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Prior State Marijuana Convictions Are Giving Federal Prisoners Longer Sentences, New Report Shows



Hundreds of people received more serious federal prison sentences in the last fiscal year because of prior marijuana possession convictions in states that have since reformed their cannabis laws, a new report published on Tuesday by the U.S. Sentencing Commission (USSC) shows.

While federal marijuana possession cases have declined dramatically since 2014 as more state legalization laws have come online, the report highlights the long-term consequences of cannabis convictions in terms of federal sentencing. It also reveals how many federal defendants face enhanced sentencing due to state-level marijuana possession offenses even after their state’s policy evolves to decriminalize or legalize cannabis.

USSC said in October that it was looking into revising its guidelines to change how marijuana possession convictions should affect a person’s criminal history calculation (CHC) in sentencing decisions. Now it’s produced data demonstrating why that reform may be necessary.

In Fiscal Year 2021, there were 4,405 federal offenders who received additional points on their criminal history score because of a cannabis possession conviction, accounting for eight percent of all federal cases. Among those offenders who got extra points, 1,765 were placed in a higher criminal history category that comes with an enhanced sentence.

Almost all of the people who faced more serious federal consequences got their marijuana possession record in a state that has since either decriminalized cannabis (22.2 percent), legalized possession (18.2 percent), allowed medical cannabis (15.1 percent), facilitated expungements (19.7 percent) or some combination of those policy changes.

To advocates, this finding is another example of how the state-federal marijuana disconnect leaves some people more vulnerable to serious penalties even as states increasingly move to adopt reform and federal prosecutions dwindle despite prohibition.

What’s more, USSC’s report reveals that, among the 1,765 whose marijuana possession offense affected their criminal history category, 42 percent were Black and 40 percent were Hispanic.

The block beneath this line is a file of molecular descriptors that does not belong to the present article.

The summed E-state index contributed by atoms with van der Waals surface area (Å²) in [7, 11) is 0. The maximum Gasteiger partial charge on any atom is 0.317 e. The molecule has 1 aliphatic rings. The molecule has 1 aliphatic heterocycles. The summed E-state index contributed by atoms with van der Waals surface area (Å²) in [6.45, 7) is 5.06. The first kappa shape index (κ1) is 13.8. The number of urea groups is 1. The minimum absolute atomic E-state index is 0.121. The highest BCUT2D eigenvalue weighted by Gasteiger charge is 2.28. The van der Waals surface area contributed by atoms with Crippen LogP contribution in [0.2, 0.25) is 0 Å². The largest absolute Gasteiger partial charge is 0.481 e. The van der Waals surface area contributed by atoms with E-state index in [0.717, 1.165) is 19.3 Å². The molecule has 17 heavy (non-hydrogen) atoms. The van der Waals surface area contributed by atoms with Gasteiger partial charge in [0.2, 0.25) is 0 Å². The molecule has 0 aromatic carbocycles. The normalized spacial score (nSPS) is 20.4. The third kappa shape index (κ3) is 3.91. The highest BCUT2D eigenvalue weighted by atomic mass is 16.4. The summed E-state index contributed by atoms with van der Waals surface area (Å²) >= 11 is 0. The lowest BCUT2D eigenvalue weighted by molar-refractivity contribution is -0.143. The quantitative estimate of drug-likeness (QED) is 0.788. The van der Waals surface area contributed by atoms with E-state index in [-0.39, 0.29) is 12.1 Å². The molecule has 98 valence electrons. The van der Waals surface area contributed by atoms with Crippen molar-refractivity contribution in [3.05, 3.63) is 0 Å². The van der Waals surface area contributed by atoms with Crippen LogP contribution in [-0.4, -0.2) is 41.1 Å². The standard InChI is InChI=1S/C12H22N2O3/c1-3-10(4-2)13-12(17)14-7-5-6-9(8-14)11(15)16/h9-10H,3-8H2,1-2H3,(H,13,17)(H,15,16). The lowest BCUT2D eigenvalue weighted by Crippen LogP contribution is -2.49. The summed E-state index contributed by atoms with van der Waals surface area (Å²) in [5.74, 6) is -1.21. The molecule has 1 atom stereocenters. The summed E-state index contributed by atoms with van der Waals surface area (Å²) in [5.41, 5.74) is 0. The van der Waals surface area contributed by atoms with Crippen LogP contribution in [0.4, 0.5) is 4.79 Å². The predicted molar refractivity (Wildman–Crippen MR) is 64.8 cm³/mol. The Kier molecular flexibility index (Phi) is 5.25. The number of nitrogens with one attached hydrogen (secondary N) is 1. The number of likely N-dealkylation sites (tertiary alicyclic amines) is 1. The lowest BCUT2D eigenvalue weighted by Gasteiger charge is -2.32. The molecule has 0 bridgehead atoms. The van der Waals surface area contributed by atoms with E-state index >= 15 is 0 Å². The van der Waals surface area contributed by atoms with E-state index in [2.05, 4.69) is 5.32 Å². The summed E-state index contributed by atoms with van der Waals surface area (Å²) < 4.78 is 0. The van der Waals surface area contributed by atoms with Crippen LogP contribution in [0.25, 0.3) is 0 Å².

Overall, federal cannabis possession cases have dropped considerably in recent years, particularly as more states have elected to legalize marijuana in some form and after the Justice Department released the so-called Cole memo in 2013 that generally urged discretion in federal cannabis prosecutions.

In Fiscal Year 2014, there were 2,172 federal marijuana possession cases. That dropped to just 145 in this past fiscal year. And 70 percent of people with possession cases over the past five fiscal years received an average prison sentence of five months.

This is consistent with other recent federal data showing a downward trend in marijuana cases, including a recent finding that Customs and Border Protection (CBP) cannabis seizures fell to a record low in Fiscal Year 2022, dropping nearly 95 percent over the past decade.

But USSC added a notable detail about the trend in federal possession prosecutions, showing how the overall decline is largely attributable to reduced enforcement in the District of Arizona, “which accounted for nearly 80 percent (78.9%) of all federal marijuana possession sentencings since 2014.”

“As the number of such cases in the District of Arizona declined from a peak of 1,916 in 2014 to just two in fiscal year 2021, the overall federal caseload followed a similar pattern,” the report says.

“For federal offenders sentenced for any crime type, however, prior marijuana possession sentences—both federal and state—often affected their criminal history calculations under the guidelines,” USSC said.

Even though cannabis remains strictly scheduled under the Controlled Substances Act (CSA), “federal policy regarding marijuana possession appears to be shifting,” the report says. It noted that President Joe Biden issued a mass cannabis pardon in October and directed an administrative review into federal marijuana scheduling that reflects that shift.

With respect to declining federal marijuana enforcement trends, FBI’s Uniform Crime Reporting (UCR) program has similarly shown a notable decrease in cannabis “arrests” that are made at the local and state level as more states enact reform. (However, experts have raised questions about the quality of FBI’s data, based on alleged confusion among law enforcement agencies about reporting requirements.)

Another USSC report from last year found that federal marijuana trafficking cases have also continued to decline in 2020 as more states have moved to legalize.

A Congressional Research Service last year said that the spread of legal cannabis states domestically, combined with international reform efforts, has reduced demand for illicit marijuana from Mexico.

As part of its Fiscal Year 2023 performance budget summary submitted to Congress last year, the Drug Enforcement Administration (DEA) also acknowledged that as more marijuana is being produced domestically in the U.S., it’s undermining illicit cannabis trafficking across the southern border.

A study released by the Cato Institute in 2018 found that “state-level marijuana legalization has significantly undercut marijuana smuggling.

Federal prosecutions of drug-related crimes overall increased in 2019, but cases involving marijuana dropped by more than a quarter, according to an end-of-year report released by Supreme Court Chief Justice John Roberts that year.

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